It has long been known that women are more likely to have ME/CFS (myalgic encephalomyelitis/chronic fatigue syndrome). However, the DecodeME study, which is jointly funded by the Medical Research Council (MRC) and the National Institute for Health and Care Research (NIHR), has shown for the first time how their experience differs from men.
The study also shows that older women who have had ME/CFS, a long-term neurological condition where an excessive increase in symptoms can be triggered by normal levels of exertion, for more than 10 years are more likely to experience greater severity of symptoms.
Experts say that gaining a better understanding of how ME/CFS affects people is the first step to developing effective treatment options.
Analysing the data
Experts analysed anonymous survey questionnaires from more than 17,000 people with ME/CFS. They included information on how long the respondent has had ME/CFS symptoms, when they were diagnosed, and whether they had any co-occurring conditions.
The study confirmed the well-established sex bias amongst ME/CFS patients, with women making up 83.5% of respondents.
Two-thirds (66.7%) of women, yet only just over half (52.7%) of men, reported at least one active co-occurring condition. Similarly, 39.2% of women and 28.6% of men reported at least one inactive co-occurring condition.
A condition was considered active if the participant had experienced symptoms in the preceding six months.
Identifying common symptoms
The most common active co-occurring condition was irritable bowel syndrome (41.3%), with clinical depression (32.4%), fibromyalgia (29.5%), anaemia (14.1%) and hypothyroidism (12.8%) also featuring prominently.
Women also reported, on average, more symptoms than men, 42 versus 36.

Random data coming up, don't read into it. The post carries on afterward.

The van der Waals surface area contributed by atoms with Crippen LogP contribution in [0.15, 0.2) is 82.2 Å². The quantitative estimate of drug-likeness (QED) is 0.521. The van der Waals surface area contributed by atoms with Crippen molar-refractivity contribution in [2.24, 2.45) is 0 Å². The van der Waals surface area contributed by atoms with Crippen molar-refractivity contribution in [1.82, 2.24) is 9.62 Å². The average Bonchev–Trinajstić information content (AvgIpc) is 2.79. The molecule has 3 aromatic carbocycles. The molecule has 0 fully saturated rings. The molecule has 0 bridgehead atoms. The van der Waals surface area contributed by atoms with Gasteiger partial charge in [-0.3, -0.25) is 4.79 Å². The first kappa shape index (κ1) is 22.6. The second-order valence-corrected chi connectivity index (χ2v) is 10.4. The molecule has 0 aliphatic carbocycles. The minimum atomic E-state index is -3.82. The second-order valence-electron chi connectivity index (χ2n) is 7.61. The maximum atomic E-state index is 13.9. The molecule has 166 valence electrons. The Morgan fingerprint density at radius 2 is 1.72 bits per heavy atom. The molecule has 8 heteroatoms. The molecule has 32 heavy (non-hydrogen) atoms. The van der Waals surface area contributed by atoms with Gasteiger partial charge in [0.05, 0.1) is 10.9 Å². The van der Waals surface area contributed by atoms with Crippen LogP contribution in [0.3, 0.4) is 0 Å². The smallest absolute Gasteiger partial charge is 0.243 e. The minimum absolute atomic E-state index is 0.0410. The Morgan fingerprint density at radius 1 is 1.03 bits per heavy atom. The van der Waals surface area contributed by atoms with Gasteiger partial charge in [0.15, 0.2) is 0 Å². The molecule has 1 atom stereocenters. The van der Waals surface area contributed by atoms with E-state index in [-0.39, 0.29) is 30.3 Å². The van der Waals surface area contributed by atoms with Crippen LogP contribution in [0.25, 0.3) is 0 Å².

The most common of these symptoms were brain fog, a term commonly used to describe the cognitive impairment experienced by participants, unrefreshing sleep, and muscle pain.
Participants were also asked to define the severity of their illness from mild to very severe using definitions from the UK’s National Institute for Health and Care Excellence guidelines.
Experts identified that being a woman, of increasing age, and 10 years from ME/CFS onset are all risk factors for severity of illness.
Next stage of study
The next stage of the study will see experts study at least 20,000 individual DNA samples to explore whether the disease is partly genetic and if so, research its cause.
ME/CFS is estimated to affect more than one quarter of a million people in the UK, of all ages and from all social and economic backgrounds.
Its key feature, called post-exertional malaise, is a delayed dramatic worsening of symptoms following minor effort. Other symptoms include pain, brain fog and extreme energy limitation that does not improve with rest. Causes are unknown and there is currently no diagnostic test or cure.
Alongside the University of Edinburgh, the study involves the charity Action for M.E., the Forward M.E. alliance of UK charities, and people who have experienced the condition.
Professor Chris Ponting, study lead from the MRC Human Genetics Unit at the University of Edinburgh’s Institute of Genetics and Cancer, said:
ME/CFS is a devastating disease affecting a UK population the size of Derby. We discovered that the disease is worse for women, in older people, and many years after their ME/CFS started. Our hope is that DecodeME’s genetic results will shed light on why certain groups are more susceptible to ME/CFS than others.
Sonya Chowdhury, Chief Executive of Action for M.E. and Chair of the Management Group of the study, added:
This paper highlights the very serious impact ME/CFS has on women who are disproportionately affected.
It’s important to also recognise the impact that it has on men who have ME/CFS, and we thank the 20,000 men and women who have already signed up to take part in this very important study. But we still need more to join us so if you are 16 or older, live in the UK and have a diagnosis of ME/CFS, please do take part now to help us decode ME.
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